A former Federal Elections Commission employee and an Air Force civilian admitted to engaging in prohibited political activities on the job, including criticizing the 2012 presidential nominees, according to the U.S. Office of Special Counsel.

The former FEC employee admitted to criticizing the Republican party and its last presidential nominee, Mitt Romney, during a live Internet broadcast on the Huffington Post Web site, in addition to posting dozens of partisan political tweets and soliciting campaign contributions to President Obama’s 2012 reelection campaign.

(Jason Reed/Reuters)

The employee has resigned and will not be allowed to work for the federal government for two years, the OSC said in an announcement.

The Air Force civilian worker has been suspended for 40 days without pay for sending e-mails opposing Obama and the Democratic party in the months leading up to the 2012 election. The messages were addressed to dozens of colleagues and sent from the employee’s work account while on duty, and the e-mails continued even after co-workers complained and supervisors warned the employee to stop, according to the OSC.

The employees’ names were not released.

Federal law, specifically the Hatch Act, prohibits all federal employees from engaging in political activity or asking for political donations while on duty or in the federal workplace.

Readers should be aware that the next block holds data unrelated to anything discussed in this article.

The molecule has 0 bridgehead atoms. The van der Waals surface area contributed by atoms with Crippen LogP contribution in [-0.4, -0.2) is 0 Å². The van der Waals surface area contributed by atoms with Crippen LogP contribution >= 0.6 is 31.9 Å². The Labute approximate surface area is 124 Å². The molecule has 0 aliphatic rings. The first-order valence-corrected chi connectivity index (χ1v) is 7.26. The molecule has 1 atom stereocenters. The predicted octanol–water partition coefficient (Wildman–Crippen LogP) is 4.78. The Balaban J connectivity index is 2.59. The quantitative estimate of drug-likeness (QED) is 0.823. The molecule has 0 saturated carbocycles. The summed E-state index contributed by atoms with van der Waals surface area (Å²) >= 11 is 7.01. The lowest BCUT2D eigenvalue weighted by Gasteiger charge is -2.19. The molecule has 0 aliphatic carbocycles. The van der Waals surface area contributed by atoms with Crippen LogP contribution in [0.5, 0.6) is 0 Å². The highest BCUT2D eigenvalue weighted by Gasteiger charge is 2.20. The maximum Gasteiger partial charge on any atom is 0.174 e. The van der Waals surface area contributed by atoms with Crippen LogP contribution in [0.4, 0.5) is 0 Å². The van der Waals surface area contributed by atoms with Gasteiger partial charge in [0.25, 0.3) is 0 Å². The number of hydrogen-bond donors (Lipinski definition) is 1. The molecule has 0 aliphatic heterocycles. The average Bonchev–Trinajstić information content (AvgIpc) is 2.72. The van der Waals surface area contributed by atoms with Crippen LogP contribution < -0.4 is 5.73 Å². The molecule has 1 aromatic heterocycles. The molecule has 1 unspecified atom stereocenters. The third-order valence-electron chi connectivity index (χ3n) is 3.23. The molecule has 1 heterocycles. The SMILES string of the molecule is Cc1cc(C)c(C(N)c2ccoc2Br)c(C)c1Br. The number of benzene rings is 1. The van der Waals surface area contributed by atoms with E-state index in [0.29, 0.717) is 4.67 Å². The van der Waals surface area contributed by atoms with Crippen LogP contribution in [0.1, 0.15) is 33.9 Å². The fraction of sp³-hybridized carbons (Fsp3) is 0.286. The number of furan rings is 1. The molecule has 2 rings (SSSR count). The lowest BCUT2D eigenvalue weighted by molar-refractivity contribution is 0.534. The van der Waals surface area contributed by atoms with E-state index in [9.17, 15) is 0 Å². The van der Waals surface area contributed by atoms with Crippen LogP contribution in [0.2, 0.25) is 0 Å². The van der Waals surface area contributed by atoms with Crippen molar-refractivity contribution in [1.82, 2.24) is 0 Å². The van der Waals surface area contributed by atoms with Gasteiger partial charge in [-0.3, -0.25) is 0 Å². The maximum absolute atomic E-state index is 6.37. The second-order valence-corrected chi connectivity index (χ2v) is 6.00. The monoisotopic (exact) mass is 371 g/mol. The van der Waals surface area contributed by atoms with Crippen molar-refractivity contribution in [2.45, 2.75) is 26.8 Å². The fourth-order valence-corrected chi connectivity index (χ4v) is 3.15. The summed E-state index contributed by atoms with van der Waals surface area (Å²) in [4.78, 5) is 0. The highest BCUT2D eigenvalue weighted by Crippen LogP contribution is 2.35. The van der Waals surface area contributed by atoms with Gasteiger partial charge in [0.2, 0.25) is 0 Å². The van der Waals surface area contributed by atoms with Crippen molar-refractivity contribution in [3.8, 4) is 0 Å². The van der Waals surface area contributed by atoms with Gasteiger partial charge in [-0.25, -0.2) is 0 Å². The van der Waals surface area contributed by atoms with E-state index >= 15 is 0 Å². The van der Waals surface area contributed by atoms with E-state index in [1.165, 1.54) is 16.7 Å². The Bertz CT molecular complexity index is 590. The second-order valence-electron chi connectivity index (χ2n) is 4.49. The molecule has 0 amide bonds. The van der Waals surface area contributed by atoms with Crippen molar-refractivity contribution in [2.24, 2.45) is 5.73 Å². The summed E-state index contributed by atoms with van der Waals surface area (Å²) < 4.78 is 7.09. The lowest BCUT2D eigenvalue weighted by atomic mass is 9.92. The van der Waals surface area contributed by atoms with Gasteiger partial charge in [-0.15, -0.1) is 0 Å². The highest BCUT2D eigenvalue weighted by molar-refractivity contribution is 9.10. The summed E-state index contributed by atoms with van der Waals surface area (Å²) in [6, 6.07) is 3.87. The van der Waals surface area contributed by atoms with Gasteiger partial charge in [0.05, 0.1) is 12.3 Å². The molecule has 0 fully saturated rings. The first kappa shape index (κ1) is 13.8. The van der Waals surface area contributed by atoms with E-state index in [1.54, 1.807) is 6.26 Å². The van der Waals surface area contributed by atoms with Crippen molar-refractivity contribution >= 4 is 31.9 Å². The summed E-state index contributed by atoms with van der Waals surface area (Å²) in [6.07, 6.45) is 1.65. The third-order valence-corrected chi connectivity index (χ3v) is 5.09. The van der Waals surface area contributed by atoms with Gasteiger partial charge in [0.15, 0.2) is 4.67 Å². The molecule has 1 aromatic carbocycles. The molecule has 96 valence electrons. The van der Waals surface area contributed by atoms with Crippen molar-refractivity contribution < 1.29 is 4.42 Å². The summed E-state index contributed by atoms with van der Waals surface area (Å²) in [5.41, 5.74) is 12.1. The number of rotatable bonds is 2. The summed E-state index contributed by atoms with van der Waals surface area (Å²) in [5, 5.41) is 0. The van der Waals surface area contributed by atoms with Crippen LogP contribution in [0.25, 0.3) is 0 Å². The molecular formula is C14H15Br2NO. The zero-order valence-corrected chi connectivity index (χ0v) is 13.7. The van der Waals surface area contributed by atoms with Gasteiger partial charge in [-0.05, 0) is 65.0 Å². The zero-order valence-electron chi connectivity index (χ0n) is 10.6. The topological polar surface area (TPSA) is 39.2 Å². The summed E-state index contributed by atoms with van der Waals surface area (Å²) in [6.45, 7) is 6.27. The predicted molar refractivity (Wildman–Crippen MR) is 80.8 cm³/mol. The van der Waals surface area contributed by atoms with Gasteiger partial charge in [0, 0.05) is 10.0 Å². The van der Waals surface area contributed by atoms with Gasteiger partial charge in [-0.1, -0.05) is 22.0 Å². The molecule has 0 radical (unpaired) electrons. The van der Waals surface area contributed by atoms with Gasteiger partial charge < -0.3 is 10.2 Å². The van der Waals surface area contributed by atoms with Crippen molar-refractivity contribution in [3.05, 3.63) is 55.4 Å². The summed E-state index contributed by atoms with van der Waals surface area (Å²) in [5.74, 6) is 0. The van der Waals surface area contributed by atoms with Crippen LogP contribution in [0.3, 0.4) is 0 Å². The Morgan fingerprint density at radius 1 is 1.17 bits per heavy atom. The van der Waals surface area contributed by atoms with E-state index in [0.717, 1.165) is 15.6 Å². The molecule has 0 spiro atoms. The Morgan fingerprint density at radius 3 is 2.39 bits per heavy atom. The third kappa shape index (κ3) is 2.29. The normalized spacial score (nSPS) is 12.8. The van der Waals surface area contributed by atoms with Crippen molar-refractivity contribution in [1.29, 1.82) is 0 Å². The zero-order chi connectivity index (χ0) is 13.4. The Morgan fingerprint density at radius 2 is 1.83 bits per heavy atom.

The FEC worker’s actions add fuel to Republican suspicions that the agency, which enforces campaign-finance laws, has become a tool for the left. GOP lawmakers have suggested that the commission has long wanted to undermine the Supreme Court’s 2010 Citizens United decision, which allowed corporations and unions to spend unlimited funds on elections.

“I think you can understand why reports of this nature make Republicans somewhat wary of the FEC and [its] ability to regulate their behavior,” Sen. Pat Roberts (R-Kan.) said Wednesday during a Senate Rules and Administration Committee hearing.

FEC Vice Chair Ann Ravel noted that the agency conducted an internal investigation. She said that “there’s no reason to believe that this is extensive or goes beyond anybody except this one individual who has since been terminated.”

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